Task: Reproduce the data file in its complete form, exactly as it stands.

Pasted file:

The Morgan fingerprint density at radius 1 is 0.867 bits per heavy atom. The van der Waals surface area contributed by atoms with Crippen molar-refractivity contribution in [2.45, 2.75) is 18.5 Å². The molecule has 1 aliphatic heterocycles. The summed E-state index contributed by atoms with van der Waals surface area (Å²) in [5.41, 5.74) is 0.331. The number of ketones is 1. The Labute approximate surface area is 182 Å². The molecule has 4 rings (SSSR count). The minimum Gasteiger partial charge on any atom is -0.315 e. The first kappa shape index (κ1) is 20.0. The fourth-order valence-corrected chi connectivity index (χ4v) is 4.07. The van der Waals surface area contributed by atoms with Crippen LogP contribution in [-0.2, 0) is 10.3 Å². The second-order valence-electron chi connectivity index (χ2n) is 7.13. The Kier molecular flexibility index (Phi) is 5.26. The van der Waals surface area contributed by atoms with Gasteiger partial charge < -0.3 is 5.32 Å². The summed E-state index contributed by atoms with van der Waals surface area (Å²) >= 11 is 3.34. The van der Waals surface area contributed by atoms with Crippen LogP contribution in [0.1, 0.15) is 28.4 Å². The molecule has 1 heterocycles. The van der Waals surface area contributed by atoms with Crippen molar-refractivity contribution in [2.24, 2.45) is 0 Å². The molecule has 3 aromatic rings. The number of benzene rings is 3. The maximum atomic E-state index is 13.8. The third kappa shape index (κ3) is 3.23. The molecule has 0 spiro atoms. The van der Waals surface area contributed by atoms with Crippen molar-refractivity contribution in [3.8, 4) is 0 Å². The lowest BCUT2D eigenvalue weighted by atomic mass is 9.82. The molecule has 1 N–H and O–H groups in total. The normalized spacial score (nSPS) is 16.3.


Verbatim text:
The Morgan fingerprint density at radius 1 is 0.867 bits per heavy atom. The van der Waals surface area contributed by atoms with Crippen molar-refractivity contribution in [2.45, 2.75) is 18.5 Å². The molecule has 1 aliphatic heterocycles. The summed E-state index contributed by atoms with van der Waals surface area (Å²) in [5.41, 5.74) is 0.331. The number of ketones is 1. The Labute approximate surface area is 182 Å². The molecule has 4 rings (SSSR count). The minimum Gasteiger partial charge on any atom is -0.315 e. The first kappa shape index (κ1) is 20.0. The fourth-order valence-corrected chi connectivity index (χ4v) is 4.07. The van der Waals surface area contributed by atoms with Crippen LogP contribution in [-0.2, 0) is 10.3 Å². The second-order valence-electron chi connectivity index (χ2n) is 7.13. The Kier molecular flexibility index (Phi) is 5.26. The van der Waals surface area contributed by atoms with Gasteiger partial charge < -0.3 is 5.32 Å². The summed E-state index contributed by atoms with van der Waals surface area (Å²) >= 11 is 3.34. The van der Waals surface area contributed by atoms with Crippen LogP contribution in [0.1, 0.15) is 28.4 Å². The molecule has 1 heterocycles. The van der Waals surface area contributed by atoms with Crippen molar-refractivity contribution in [2.24, 2.45) is 0 Å². The molecule has 3 aromatic rings. The number of benzene rings is 3. The maximum atomic E-state index is 13.8. The third kappa shape index (κ3) is 3.23. The molecule has 0 spiro atoms. The van der Waals surface area contributed by atoms with Crippen molar-refractivity contribution in [3.8, 4) is 0 Å². The lowest BCUT2D eigenvalue weighted by atomic mass is 9.82. The molecule has 1 N–H and O–H groups in total. The normalized spacial score (nSPS) is 16.3.